This is what austerity leads to…
Zoe Lanara, international officer of the Greek trade union confederation GSEE, sent us this news about the suicide of a Greek pensioner yesterday morning. It explains the human side of the dry word “austerity” which sometimes implies a rather gentler restraint on living conditions than Greek people are facing.
Stunned, Greece mourns Dimitris Hristoulas, 77, who shot himself in front of the Parliament right on Syntagma (Constitution) Square in Athens. The suicide occured shortly before 9am, as people went about their business. He died from a single shot to the head. Within hours, dozens of notes and flowers were pinned to the tree under which he had stood. Citizens rushed to Syntagma to pay their respects including priests, despite the stigma attached to suicide by the Orthodox church. Once more, Greek riot police are making heavy use of chemicals to prevent access to Syntagma (even right now).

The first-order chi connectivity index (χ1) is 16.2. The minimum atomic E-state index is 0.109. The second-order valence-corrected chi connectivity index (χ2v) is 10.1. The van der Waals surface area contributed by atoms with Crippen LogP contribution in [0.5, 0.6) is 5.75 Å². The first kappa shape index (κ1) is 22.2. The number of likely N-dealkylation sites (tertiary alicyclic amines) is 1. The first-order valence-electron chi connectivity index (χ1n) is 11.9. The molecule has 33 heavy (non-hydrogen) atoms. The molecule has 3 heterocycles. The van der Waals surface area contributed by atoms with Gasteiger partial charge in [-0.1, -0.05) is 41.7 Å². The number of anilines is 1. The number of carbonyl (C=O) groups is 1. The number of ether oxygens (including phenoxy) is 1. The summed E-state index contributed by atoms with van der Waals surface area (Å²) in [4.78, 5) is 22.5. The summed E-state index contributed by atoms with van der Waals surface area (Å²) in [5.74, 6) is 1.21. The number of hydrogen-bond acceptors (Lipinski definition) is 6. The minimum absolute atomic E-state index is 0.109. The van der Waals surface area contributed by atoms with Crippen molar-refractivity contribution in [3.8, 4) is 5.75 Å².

The tragedy casts into sharp relief the human cost of the crisis that has brought Greece to the brink of the abyss, pushing Greeks to desperation. Hristoulas, a retired pharmacist described as an ‘upstanding and progressive’ family man left a handwritten note likening the government to Greece’s first cabinet under German occupation in WWII.
“The collaborationist Tsolakoglou has literally deprived me of any ability for survival which depended on a decent pension that I alone paid for 35 years with no subsidy from the state. As my advanced age does not allow another more dynamic way to react I cannot find a solution beyond ending my life in dignity before I begin foraging through rubbish bins to survive and become a burden to my child. If a fellow Greek were to grab a Kalashnikov though, I could be right behind him. I believe that our young people who are left with no future, will one day rise up in arms and hang the traitors of this country at Syntagma Square, just like the Italians did to Mussolini in 1945 in Milan’s Piazza Loreto.”